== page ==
Georgiana Darcy: Oh, very well then.
Mr. Darcy: Easily persuaded, is she not?
Elizabeth Bennet: Your unfortunate brother once had to put up with my playing for a whole evening.
Georgiana Darcy: But he says you play so well.
Elizabeth Bennet: Then he has perjured himself most profoundly.
Mr. Darcy: No I said, "played quite well."
Elizabeth Bennet: Oh, "quite well" is not "very well." I'm satisfied.

Lady Catherine de Bourg: Now tell me once and for all: Are you engaged to him?
Elizabeth Bennet: I am not.
Lady Catherine de Bourg: And will you promise never to enter into such an engagement?
Elizabeth Bennet: I will not and I certainly never shall. You have insulted me in every possible way, and can now have nothing further to say.
[Goes towards the door]
Elizabeth Bennet: I must ask you to leave immediately.
[Opens door]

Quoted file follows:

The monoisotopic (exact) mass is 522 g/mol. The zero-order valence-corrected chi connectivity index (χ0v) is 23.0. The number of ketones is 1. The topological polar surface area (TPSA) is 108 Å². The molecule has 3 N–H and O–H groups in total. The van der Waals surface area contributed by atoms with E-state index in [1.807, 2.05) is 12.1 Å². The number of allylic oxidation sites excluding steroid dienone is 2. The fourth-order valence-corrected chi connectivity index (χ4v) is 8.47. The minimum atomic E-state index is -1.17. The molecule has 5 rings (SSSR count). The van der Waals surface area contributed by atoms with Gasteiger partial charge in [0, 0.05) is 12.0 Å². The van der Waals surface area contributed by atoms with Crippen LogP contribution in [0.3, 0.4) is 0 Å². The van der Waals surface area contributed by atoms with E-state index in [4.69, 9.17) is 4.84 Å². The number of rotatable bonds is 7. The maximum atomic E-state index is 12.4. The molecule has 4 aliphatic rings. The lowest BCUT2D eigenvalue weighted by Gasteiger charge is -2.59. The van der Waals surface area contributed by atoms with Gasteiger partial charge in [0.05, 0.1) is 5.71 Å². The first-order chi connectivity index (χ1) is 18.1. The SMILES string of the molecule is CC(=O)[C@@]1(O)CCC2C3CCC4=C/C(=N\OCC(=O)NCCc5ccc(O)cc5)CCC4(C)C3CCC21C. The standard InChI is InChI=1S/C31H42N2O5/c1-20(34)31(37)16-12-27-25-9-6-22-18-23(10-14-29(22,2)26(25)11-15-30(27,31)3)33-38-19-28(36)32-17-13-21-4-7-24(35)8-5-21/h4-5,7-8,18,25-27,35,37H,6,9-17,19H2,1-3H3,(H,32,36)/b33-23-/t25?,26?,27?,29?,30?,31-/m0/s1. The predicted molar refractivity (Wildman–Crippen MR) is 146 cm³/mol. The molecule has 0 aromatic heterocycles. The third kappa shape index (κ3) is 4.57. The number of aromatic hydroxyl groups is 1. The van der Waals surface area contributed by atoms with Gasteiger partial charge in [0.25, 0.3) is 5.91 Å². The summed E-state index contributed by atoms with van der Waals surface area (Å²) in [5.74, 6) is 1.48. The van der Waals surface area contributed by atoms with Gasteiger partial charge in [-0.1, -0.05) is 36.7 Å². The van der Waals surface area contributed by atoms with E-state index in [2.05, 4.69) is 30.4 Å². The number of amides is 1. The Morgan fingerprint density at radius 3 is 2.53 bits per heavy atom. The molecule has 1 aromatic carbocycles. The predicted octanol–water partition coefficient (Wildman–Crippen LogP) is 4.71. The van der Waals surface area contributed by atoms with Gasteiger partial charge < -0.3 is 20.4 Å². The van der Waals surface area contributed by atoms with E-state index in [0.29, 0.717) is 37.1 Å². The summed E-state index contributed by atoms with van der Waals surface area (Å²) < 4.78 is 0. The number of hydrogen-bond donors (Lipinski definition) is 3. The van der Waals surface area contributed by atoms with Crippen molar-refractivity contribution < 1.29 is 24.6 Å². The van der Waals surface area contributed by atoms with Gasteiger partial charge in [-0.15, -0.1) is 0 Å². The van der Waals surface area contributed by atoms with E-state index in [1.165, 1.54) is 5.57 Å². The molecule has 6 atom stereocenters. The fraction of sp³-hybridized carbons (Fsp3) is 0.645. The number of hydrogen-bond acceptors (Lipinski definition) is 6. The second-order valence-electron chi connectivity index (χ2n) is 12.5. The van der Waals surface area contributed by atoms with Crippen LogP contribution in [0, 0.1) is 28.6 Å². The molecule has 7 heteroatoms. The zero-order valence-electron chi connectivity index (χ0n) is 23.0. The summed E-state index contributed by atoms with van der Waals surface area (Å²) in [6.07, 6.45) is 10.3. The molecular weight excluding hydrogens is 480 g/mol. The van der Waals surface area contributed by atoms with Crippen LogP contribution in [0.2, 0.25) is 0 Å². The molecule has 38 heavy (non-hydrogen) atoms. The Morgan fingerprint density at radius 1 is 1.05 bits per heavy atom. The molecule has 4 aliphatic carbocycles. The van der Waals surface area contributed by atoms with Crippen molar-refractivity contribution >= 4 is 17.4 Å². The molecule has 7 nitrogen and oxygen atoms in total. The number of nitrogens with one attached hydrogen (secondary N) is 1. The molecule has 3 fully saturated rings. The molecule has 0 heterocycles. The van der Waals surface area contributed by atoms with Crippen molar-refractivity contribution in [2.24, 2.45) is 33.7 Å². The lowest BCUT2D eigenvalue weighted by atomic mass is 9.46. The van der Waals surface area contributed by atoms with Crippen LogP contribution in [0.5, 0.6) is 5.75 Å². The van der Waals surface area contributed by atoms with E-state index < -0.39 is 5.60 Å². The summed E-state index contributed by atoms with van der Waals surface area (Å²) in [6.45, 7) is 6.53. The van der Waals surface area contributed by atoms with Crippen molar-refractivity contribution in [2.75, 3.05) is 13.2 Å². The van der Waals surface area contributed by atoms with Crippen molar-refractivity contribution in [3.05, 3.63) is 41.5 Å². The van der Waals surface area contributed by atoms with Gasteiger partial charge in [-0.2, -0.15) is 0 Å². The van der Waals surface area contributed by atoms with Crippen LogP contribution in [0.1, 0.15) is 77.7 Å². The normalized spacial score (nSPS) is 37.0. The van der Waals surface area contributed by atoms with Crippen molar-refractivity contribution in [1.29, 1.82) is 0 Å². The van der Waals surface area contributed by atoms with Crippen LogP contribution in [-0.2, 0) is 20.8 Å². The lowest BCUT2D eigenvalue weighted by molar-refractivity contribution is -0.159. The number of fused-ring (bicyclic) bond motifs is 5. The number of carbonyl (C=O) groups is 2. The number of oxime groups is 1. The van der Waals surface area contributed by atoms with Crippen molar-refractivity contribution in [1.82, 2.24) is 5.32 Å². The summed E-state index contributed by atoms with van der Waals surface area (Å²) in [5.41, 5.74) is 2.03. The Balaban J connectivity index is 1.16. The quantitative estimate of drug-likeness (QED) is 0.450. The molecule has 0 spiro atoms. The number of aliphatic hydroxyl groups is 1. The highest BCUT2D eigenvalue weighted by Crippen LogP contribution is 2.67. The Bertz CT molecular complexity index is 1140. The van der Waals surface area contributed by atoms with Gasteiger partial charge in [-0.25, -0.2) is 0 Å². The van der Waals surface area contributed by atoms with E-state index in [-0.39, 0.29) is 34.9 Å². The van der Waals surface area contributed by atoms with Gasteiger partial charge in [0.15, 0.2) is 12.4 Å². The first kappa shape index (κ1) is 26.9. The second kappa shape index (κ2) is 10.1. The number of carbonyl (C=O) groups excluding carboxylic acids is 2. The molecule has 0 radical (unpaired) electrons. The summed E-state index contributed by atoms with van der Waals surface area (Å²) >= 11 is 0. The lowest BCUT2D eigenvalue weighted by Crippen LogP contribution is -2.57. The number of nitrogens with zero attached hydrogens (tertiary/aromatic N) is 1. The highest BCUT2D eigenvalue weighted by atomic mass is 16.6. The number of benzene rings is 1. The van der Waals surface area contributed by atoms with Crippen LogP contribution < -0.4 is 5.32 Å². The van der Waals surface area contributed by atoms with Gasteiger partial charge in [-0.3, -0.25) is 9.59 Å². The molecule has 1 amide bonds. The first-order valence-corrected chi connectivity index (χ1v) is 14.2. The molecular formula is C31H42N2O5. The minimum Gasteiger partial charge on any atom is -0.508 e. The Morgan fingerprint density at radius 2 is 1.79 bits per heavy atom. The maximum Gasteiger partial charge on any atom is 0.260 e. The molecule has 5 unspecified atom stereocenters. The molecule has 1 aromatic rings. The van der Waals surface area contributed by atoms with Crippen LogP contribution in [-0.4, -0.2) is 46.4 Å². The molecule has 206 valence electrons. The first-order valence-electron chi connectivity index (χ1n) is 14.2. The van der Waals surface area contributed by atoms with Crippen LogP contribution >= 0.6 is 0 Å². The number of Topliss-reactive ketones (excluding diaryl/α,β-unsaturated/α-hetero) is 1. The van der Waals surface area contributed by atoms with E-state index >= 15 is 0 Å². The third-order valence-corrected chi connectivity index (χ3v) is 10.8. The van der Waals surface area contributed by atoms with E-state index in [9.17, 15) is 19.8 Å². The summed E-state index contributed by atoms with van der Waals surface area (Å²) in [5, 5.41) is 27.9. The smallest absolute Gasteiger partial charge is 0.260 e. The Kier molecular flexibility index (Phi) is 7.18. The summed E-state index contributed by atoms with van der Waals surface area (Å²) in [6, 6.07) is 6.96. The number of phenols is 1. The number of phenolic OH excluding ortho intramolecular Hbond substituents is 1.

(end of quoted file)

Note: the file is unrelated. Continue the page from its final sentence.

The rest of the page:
Elizabeth Bennet: Good night.
Lady Catherine de Bourg: [Storms out] I have never been thus treated in my entire life.

Elizabeth Bennet: Now if every man in the room does not end the evening in love with you then I am no judge of beauty.
Jane Bennet: [giggles] Or men.
Elizabeth Bennet: [laughs brightly] No, they are far too easy to judge.
Jane Bennet: They're not all bad.
Elizabeth Bennet: Humorless poppycocks, in my limited experience.
Jane Bennet: One of these days, Lizzy, someone will catch your eye and then you'll have to watch your tongue.

Mr. Bennet: Lizzy, are you out of your senses? I thought you hated the man.
Elizabeth Bennet: No, Papa.
Mr. Bennet: He's rich, to be sure, and you will have more fine carriages than Jane. But will that make you happy?
Elizabeth Bennet: Have you no objection other than your belief in my indifference?
Mr. Bennet: None at all. We all know him to be a proud, unpleasant sort of fellow... but that would be nothing if you really liked him.
Elizabeth Bennet: I do like him.
Mr. Bennet: Well...
Elizabeth Bennet: I love him.

Elizabeth Bennet: He's so... He's so... He's so rich.

Mary Bennet: The glories of nature. What are men compared to rocks and mountains?
Elizabeth Bennet: Believe me. Men are either eaten up with arrogance or stupidity. If they are amiable, they are so easily led they have no minds of their own whatsoever.
Mrs. Gardiner: Take care, my love. That savors strongly of bitterness.